We live in a country where the free market reigns. Only the strong/relevant/useful survive when it comes to doing business in our economy. The rest fall by the wayside. If someone puts a product out on the shelf or offers a service you think is priced too high, what do you do? Well you have 3 choices as I see it:

1. You look to see if there's anybody else willing to do/offer it cheaper.
2. You pay the price advertised.
3. You don't buy the product or service.

For the more entrepreneurial-minded, there may be a 4th option: you start a business offering the same product/service at a better price than the rest of the competition and make a little money doing it! But in any case, no one dictates to you on your decision. You decide how long that company or organization will be in business with your buying decisions.

When it comes to salaries in our secular economy, competition, supply and demand win the day. What someone is paid is based on the demand for that position and supply of workers available for that position. It has nothing to do with skills, experience or anything else. Those things just simply dictate how you compare with others in your industry and the level someone is willing to pay you at for your level of skills, knowledge and experience. As an aside, the area you live in tends to factor in somewhat also. I most likely make more than an art director working for a non-profit in Tulsa or OKC - both much smaller markets than Dallas - but considering costs of living etc., it probably doesn't amount to much more. But nonetheless, there probably is a difference.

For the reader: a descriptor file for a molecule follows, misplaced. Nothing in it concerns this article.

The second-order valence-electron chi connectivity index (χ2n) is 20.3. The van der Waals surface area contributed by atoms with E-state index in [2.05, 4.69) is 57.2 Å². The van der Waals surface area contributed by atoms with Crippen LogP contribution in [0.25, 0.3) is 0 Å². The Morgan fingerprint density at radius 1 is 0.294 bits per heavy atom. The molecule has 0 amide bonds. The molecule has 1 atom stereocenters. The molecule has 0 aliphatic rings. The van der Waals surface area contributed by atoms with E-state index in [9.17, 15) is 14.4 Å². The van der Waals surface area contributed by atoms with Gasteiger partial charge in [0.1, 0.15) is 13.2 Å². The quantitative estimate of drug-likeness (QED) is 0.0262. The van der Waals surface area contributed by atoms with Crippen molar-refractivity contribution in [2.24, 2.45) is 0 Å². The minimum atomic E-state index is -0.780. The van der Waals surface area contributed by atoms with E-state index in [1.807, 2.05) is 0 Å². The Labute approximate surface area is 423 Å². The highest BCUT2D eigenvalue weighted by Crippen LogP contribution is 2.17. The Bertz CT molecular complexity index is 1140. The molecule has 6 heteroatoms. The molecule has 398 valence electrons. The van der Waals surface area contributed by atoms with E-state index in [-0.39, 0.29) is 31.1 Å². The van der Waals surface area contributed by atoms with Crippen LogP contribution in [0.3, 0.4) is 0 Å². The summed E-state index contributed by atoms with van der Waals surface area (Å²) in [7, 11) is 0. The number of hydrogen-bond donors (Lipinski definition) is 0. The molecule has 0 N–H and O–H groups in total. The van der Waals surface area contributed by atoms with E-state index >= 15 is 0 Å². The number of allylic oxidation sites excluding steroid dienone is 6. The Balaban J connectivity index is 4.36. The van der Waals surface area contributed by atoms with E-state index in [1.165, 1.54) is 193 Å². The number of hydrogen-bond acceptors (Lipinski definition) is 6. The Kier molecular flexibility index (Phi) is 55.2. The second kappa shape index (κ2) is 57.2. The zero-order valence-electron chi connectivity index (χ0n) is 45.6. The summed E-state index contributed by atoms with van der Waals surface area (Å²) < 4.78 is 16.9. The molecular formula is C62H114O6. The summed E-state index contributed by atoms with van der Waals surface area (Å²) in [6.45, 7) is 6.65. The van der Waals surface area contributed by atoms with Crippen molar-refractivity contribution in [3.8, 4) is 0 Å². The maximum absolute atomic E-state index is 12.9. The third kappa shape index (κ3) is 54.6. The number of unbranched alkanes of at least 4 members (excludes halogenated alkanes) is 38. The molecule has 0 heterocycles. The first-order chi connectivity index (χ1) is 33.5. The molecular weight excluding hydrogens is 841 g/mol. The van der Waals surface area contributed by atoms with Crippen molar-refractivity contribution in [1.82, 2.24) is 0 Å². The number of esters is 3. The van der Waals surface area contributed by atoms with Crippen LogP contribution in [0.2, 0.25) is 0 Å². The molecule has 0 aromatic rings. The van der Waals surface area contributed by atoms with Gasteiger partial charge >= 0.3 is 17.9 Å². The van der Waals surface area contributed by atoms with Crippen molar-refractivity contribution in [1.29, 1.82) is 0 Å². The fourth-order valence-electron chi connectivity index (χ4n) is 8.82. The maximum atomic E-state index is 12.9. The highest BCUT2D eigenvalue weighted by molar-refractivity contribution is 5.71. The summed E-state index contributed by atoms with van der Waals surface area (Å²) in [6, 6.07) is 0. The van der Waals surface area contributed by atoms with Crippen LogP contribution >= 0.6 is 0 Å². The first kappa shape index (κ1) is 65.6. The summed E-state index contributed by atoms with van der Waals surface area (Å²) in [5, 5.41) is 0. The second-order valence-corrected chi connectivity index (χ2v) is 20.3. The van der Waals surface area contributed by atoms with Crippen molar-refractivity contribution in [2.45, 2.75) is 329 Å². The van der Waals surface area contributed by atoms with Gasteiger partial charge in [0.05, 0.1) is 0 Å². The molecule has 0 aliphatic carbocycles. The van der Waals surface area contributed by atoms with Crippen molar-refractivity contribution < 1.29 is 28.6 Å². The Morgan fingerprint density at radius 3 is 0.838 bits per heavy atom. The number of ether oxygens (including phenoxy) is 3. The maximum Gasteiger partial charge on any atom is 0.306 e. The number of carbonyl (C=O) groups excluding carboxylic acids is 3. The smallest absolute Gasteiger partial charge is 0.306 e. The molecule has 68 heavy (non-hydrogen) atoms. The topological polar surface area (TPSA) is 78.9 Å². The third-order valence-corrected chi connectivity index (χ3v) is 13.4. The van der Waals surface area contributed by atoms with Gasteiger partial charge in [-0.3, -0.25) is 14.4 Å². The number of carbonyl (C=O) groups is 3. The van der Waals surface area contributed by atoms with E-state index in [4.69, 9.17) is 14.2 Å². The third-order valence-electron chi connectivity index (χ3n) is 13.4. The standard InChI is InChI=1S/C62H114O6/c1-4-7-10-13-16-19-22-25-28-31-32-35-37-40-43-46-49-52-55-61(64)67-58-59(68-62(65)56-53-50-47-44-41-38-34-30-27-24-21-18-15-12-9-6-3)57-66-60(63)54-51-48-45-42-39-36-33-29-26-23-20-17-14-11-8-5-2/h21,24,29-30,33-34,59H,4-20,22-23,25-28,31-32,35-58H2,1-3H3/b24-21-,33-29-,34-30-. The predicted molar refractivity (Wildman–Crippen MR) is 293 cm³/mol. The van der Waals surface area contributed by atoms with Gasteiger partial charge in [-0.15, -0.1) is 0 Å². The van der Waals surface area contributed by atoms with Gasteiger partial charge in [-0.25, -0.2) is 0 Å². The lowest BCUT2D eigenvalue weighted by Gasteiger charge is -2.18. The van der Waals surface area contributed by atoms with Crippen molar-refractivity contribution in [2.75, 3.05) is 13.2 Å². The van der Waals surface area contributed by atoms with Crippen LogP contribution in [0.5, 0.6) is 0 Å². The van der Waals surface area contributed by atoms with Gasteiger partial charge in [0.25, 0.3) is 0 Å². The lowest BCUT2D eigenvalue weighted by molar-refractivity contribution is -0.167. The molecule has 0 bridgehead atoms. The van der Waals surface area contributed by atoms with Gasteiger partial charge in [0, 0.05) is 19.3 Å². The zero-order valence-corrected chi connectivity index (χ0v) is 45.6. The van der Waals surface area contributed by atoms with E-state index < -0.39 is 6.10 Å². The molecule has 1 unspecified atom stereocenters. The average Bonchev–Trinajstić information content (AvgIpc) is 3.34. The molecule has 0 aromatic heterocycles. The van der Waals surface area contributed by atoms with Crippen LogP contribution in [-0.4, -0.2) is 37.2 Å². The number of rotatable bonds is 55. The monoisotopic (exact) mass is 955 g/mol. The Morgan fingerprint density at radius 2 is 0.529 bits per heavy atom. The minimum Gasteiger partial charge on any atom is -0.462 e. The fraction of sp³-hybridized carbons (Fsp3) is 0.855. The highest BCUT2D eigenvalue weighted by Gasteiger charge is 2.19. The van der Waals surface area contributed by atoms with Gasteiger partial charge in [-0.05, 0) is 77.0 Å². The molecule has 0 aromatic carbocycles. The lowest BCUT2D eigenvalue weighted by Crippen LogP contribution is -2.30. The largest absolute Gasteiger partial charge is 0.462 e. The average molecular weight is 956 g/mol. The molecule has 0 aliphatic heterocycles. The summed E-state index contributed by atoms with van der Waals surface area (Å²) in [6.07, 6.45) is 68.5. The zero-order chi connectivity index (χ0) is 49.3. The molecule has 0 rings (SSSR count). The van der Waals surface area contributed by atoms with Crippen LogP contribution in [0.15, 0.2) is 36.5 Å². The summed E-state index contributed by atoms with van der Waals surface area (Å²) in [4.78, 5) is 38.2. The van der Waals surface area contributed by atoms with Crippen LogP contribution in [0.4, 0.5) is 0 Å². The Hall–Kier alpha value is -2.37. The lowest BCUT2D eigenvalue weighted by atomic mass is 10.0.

The same principles apply to non profits - the free market dictates them too.

I once told a colleague who owns his own ad agency that the organization I worked for really didn't have a product to sell. And besides, I told him, we don't compete for "business" anyways. We simply serve those that need our help along side other non-profits who offer the same services. He begged to differ on both counts. He said we absolutely did have a product to sell and we were actually in competition with other non-profits. Our product is how we use the donors money - how effective our ministry is, and of course, we compete for donors dollars. We must show that we are the best organization for people to donate money to based on how we spend it. To use that example, if donors thought employee compensation was too high, then they would deem that organization unwise in handling funds and not give to that organization. It's that simple. I have watched people walk away from supporting organizations because they found out that what they considered a large part of their donation was going to overhead to run the organization. Or maybe that organization wasn't spending their donation in the wisest way. That is their choice since it's their money. The organization now has a decision to make: is that (now former) donor right or wrong? The process involves two entities operating freely to make decisions based on what they deem best for their respective causes.